Implicit vs. Explicit Attitudes: Definition, Examples & Pros/Cons

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  • 0:07 Explicit vs. Implicit…
  • 3:37 Measuring Explicit Attitudes
  • 4:35 Measuring Implicit Attitudes
  • 6:20 Lesson Summary
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Lesson Transcript
Instructor: Erin Long-Crowell
In this lesson, we define and distinguish between implicit and explicit attitudes. We also identify various methods used to measure attitudes and the pros and cons of each.

Attitudes: Explicit vs. Implicit

Part of what makes each one of us unique is our combination of opinions and attitudes about the world around us. Every day, our attitudes about ideas, events, objects or people help determine the way we live and the choices we make. In another lesson, we discuss the fact that attitudes have affective, behavioral and cognitive components. We also discuss the fact that attitudes can stem from each of these components. Once an attitude is formed, though, how is it manifested? Unless someone tells us, how do we know someone's attitude toward something?

Interestingly, an attitude can actually exist at two different levels. Explicit attitudes are attitudes that are at the conscious level, are deliberately formed and are easy to self-report. On the other hand, implicit attitudes are attitudes that are at the unconscious level, are involuntarily formed and are typically unknown to us.

Imagine you're out with some friends and meet someone new. This new acquaintance is wearing a Dallas Cowboys jersey, and they happen to be your favorite team. You decide you already like this person and start a friendly conversation. From an attitude perspective, you consciously noticed the jersey and determined that this was obviously someone with which you would get along. Your attitude is at the conscious level, was deliberately formed and you are able to tell someone else about your attitude.

Now, imagine the same scene. You are out with your friends. You vaguely notice some of the strangers around you but don't meet anyone. You talk with your friends but feel extremely uncomfortable. Maybe your friend even notices and asks what's wrong, but you have no idea. In this scenario, it would be possible that one of the strangers near you reminds you of someone from your past that you greatly disliked. Your attitude towards this person is what is making you feel uncomfortable. However, the attitude is at the unconscious level, was involuntarily formed, and you have no idea it's there, so you couldn't tell anyone about it.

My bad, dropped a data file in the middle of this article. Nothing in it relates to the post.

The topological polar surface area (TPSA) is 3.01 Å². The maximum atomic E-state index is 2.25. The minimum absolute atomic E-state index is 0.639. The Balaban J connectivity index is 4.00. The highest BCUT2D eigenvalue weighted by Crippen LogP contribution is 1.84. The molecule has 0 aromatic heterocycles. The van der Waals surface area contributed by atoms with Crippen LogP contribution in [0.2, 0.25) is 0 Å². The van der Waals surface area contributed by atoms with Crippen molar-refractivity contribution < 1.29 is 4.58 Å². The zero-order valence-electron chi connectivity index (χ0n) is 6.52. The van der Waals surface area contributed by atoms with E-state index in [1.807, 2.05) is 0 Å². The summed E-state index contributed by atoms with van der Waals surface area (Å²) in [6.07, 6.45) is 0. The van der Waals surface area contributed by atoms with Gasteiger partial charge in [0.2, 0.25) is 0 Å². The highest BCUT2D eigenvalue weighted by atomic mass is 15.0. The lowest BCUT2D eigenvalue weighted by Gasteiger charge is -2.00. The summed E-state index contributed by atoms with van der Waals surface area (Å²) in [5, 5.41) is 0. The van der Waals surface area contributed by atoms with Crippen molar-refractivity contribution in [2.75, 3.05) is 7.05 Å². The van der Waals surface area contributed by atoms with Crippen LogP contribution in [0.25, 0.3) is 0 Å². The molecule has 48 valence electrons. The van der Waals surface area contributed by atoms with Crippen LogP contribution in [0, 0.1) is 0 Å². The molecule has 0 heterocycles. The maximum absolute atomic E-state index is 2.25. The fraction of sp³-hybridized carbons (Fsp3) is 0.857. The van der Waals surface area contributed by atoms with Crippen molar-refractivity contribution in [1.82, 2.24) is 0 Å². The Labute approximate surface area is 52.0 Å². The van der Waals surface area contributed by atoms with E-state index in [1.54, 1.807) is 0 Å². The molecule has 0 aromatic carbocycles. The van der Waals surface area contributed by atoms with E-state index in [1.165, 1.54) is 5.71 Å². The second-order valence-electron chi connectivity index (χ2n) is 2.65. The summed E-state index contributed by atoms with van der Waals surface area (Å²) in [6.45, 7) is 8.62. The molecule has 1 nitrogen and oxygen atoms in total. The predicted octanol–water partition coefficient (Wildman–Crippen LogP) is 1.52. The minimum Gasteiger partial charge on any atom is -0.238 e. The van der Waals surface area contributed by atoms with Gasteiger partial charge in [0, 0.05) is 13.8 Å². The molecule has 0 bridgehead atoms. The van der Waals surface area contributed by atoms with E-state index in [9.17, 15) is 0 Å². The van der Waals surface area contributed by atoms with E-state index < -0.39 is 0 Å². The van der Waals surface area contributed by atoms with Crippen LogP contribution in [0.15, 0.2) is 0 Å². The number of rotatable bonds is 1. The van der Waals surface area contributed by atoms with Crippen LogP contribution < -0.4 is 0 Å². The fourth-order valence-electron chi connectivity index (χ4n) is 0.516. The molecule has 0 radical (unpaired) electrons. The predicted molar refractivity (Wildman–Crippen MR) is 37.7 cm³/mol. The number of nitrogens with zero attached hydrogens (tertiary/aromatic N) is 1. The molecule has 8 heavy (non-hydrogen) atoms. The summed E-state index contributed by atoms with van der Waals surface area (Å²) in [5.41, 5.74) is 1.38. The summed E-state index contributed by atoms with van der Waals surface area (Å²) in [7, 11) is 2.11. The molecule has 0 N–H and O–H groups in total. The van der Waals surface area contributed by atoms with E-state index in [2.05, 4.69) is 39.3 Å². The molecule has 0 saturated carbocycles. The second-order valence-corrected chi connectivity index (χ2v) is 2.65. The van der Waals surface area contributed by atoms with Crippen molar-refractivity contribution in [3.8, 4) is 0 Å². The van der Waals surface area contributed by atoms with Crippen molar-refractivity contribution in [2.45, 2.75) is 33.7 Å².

It is possible and quite common for an explicit attitude and an implicit attitude to contradict each other. Prejudice is a frequently used example. Imagine Greg, a middle-class white man who genuinely believes that all races are equal and despises any kind of racial bias. This is Greg's explicit attitude. He is aware of his strong opinion and can easily share this with others. Yet, he is unaware that any time he is around Hispanics, he acts rather nervous. If Greg grew up in a small town with strong negative stereotypes about Hispanic people, it's possible that some of these negative ideas influenced him without his knowledge. He may subconsciously believe that Hispanics are dangerous. This is Greg's contradicting implicit attitude. It was involuntarily created, and he is not aware of it.

Measuring Explicit Attitudes

So, again, how do we know someone's attitude toward a particular subject? In the real world, how do we determine Greg's attitude about Hispanics? The answer to this question is a source of some debate, but a variety of methods have been created to measure attitudes both explicit and implicit.

Because explicit attitudes are known to the subject and can be observed by an outsider, self-reporting and observation are the two most common methods to determine explicit attitudes. The biggest advantage for both methods is the ease of collecting the data. However, neither measure is infallible. For example, although self-reporting seems to be mostly accurate, we must assume that each subject is highly self-aware and honest, which may not always be the case.

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